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Unreal Engine 4 Tutorial: 180 Degrees Camera Rotation in Top Down Template

In my previous update, I had explained how to implement a 360 degrees camera rotation system in the Top Down Template using the Blueprints. If you're interested, you can check it out here:

Unreal Engine 4 Dev Update #4: Camera Rotation for Top Down Games

Yesterday as part of an experiment, I decided to try a 180 degrees restricted camera rotation system for the same using Blueprints. Well, it turns out that implementing a 360 degrees rotation system is far easier than a 180 degrees system. The additional complexity for doing this with the Timeline nodes comes from the fact that we can't do a loop in this case. As a result the starting position in the Timeline track will be a -90 degrees, while the rotation angle of the camera at level start should be 0 degree. So that makes it necessary to add a few more nodes to make sure that Timeline track starts for the first time at a rotation angle value of zero degree. I'm not sure if this is the most efficient way to do it in Unreal Engine 4. There might even be a better way to do in Matinee or with actual coding. But my method gets the job done in Blueprints, and so far I haven't come across any other methods. If I do, I'll update it in this blog. First I'll post a screenshot of the Blueprint below, as it'll make it a lot easier to understand.

   
As you can see, I'm using the keys 'Q' and 'E' as the input for rotation till +90 degrees and -90 degrees respectively. I use a Timeline node to make the rotation happen smoothly over time, rather than an abrupt change in the camera angle. First of all, I have created a float variable 'Time1' with an initial value of '-1.0'. I use this to see if I need to start the Timeline at t=0 or at any other specified time. This comes into play only during the first time camera rotation is used. This is because my Timeline starts at t=0 with a value of -90 degrees. At t=1, it reaches 0 degree and proceeds to 90 degrees at t=2. When the level starts, we're actually seeing the equivalent of t=1, i.e. at an angle of zero degree. But when we call the Timeline node for camera rotation, it always starts at t=0, which abruptly throws our camera rotation to -90 degrees, unless we tell it to start at t=1. So basically what I do is that, everytime the necessary input button is pressed, I check if 'Time1'=-1.0, which happens to be it's default value. Once the user has rotated the camera atleast once, I assign a value of 1.0. to 'Time1'. So basically checking if 'Time1'=-1.0 helps to see if this is the first time that the player has used camera rotation. If it is, we hardcode a value of 1.0 into 'Time1'. Then we call a sequence node to first set a new time for the Timeline with the new value of 'Time1'. Then we play the Timeline. If 'Time1' was not equal to -1.0 in the first place, we directly let it play the Timeline using the 'Play' or 'Reverse' input pins based on the player input. The Timeline then gets executed with a length of 2.00 from 0.0 to 2.0. It's a linear graph. Here's a screenshot of it:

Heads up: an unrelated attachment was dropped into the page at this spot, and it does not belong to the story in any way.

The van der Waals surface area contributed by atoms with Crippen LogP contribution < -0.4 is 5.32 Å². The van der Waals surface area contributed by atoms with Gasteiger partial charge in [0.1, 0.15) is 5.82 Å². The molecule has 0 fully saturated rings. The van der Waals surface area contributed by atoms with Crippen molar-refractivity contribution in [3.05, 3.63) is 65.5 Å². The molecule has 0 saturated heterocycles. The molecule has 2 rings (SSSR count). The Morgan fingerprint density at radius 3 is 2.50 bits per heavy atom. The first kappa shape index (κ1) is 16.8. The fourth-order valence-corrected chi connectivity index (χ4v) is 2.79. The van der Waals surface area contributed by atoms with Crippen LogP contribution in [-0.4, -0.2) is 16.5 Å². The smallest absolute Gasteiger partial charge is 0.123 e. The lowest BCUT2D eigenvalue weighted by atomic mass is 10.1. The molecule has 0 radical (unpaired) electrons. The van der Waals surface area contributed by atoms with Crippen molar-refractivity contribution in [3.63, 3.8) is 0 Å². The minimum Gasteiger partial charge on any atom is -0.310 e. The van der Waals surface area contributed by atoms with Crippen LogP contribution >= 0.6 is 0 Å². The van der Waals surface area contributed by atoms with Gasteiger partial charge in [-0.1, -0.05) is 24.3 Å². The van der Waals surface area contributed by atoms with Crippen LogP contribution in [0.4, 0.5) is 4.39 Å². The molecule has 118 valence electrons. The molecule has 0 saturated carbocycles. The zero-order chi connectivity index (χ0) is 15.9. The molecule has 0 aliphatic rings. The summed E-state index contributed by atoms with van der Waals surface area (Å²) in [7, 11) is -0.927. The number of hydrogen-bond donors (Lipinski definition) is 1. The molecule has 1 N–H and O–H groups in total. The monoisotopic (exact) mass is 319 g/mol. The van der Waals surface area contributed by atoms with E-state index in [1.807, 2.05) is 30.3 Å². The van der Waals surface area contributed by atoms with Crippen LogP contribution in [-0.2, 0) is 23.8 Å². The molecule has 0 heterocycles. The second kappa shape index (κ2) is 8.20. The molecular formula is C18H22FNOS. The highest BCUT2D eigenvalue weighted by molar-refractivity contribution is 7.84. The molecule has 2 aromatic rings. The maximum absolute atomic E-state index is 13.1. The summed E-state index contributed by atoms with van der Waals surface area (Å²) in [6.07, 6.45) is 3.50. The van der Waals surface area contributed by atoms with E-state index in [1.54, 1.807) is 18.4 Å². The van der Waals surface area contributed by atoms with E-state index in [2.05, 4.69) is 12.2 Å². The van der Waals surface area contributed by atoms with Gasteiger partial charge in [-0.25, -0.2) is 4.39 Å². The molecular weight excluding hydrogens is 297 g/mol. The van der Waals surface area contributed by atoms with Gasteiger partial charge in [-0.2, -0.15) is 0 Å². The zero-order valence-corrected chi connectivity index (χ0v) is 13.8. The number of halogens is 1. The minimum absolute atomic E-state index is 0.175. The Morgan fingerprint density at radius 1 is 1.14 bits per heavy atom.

We update the Yaw of the SpringArm Component with the key value of the Timeline throughout the 2 seconds. This continuous updating of the Yaw is what helps us to achieve the smooth rotation. Since I've done this in the Character Blueprint, I can directly access the SpringArm component to set it's new rotation. So basically that's how you get a 180 degrees restricted camera rotation using Blueprints in the Top Down template. You can see it in action in the following video:


If you're interested in seeing more of my work in Unreal Engine 4, feel free to check out my Youtube channel as I usually upload the videos there before posting updates here:


So that's it for now. At the moment, I've started working on a Turn-Based gameplay system. Will be putting updates about it soon. Until then, goodbye.




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